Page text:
Now how much effort would it take for someone at United Airlines to decide to help me. They could easily find a way to help me upgrade my inlaws. They could also correct their stone age computer systems and help future travelers as well. Instead of helping me resolve my issue, they did what was easy. They did nothing.
The Wall Street Journal did a piece last week called iGenius. I’d link to it, but since it requires a subscription you may not be able to read it. The gist of the article was that Steve is a marketing genius. He certainly has his other faults, but he is the king of marketing. The key question in the article was this. Why don’t other technology companies copy Steve’s approach? I have no idea, but it continues to set him and Apple apart from the rest of the industry.
John Batelle led a discussion this morning at the web 2.0 conference. The focus was on web 2.0 marketing. He assembled a panel of experts:
John Battelle, Program Chair, Web 2.0 Conference; Chairman & Publisher, Federated Media Publishing
Curt Hecht, Chief Digital Officer, GM Planworks
Carla Hendra, Co-chief Executive Officer, Ogilvy North America
Casey Jones, Executive Vice President, Global Strategy Officer, McCann Worldgroup, Inc.
Here are some of the key points:
Examples that have worked
- Kurt described the Pontiac campaign thay ran for the Solstace. It treated search as a platform, and integrated TV and web advertising. One example he gave was a TV commercial directing users to the website. They also directed people to Google to see third party data. He mentioned that several enthusiasts sites were at the top of the search for “Pontiac”.
- Casey talked about using analytics to tie traditional and digital media and get the most impact. He gave an example of something called the Start Something Amazing Awards. The question they asked people to answer was “How has windows and Pc technology impacted your life?” The winners got to meet with Bill Gates and talk about the personal impact of technology on their lives.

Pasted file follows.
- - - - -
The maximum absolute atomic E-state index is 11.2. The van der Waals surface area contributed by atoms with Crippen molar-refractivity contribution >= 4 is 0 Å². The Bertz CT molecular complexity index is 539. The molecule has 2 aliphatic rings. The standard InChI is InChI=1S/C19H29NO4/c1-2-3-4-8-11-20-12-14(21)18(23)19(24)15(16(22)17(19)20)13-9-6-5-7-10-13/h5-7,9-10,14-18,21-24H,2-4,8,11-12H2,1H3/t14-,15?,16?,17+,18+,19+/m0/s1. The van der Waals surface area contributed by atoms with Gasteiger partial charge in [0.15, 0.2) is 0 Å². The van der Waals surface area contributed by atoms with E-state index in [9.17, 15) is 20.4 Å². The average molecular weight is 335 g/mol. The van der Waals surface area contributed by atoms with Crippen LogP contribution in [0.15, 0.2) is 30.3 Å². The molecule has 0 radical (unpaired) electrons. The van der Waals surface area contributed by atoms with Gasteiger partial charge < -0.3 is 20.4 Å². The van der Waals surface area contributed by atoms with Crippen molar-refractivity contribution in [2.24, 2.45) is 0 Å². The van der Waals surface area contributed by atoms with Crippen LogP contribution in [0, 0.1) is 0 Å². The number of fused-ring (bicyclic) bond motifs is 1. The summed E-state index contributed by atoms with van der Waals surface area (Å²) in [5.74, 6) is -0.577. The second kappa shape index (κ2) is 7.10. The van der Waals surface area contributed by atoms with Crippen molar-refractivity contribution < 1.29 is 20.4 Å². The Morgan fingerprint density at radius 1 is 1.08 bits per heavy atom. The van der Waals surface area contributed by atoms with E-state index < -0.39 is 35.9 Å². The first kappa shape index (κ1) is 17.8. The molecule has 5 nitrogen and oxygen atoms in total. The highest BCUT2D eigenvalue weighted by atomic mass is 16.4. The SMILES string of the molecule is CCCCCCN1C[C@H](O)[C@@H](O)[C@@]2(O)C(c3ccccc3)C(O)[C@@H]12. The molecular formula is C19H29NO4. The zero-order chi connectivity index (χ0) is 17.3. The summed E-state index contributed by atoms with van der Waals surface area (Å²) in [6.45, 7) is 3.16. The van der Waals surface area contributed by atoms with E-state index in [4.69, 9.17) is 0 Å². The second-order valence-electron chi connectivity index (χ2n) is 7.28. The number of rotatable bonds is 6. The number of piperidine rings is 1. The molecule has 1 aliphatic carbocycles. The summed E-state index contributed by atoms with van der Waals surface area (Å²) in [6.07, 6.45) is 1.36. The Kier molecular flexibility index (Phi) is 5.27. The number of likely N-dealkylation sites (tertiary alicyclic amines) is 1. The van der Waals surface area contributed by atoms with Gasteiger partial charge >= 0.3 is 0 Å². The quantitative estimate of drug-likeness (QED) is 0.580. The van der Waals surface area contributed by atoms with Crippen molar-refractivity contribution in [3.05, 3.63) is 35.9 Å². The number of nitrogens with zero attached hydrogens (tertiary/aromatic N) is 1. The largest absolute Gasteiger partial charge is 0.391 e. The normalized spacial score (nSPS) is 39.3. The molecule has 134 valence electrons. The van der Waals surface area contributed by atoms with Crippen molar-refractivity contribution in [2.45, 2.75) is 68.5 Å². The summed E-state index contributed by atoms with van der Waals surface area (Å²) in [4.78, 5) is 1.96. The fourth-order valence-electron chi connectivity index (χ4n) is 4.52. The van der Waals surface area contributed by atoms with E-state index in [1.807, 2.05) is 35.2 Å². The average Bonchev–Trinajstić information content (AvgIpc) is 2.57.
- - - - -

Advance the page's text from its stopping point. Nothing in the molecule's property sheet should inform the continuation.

- Carla talked about Dove’s Campaign for Real beauty. The video cost $50k to make and yielded an estimated $50M in advertising value. Plus it’s a great video. She also mentioned another example called the “Backdoor boys” made in Beijing. It is a bunch of kids lip synching to a backstreet boys song who get interrupted by their Mom. This video took off virally and generated an estimated $60M in advertising value.
Other interesting tidbits included:
Start thinking about micro-content. This is the idea of creating content to reach smaller audiences. It can be a variation on a single piece or new pieces, but target smaller segments.
Mix professional content and user generated content. Present both on the same page.
Take more risks (around transparency)
John Dodds has a great post about marketing to geeks. After reading it, I think it applies to non-geeks as well. What’s especially good about it is his assertion about tech support and product development being marketing functions. Read the article, then ask yourself if you have a marketing job.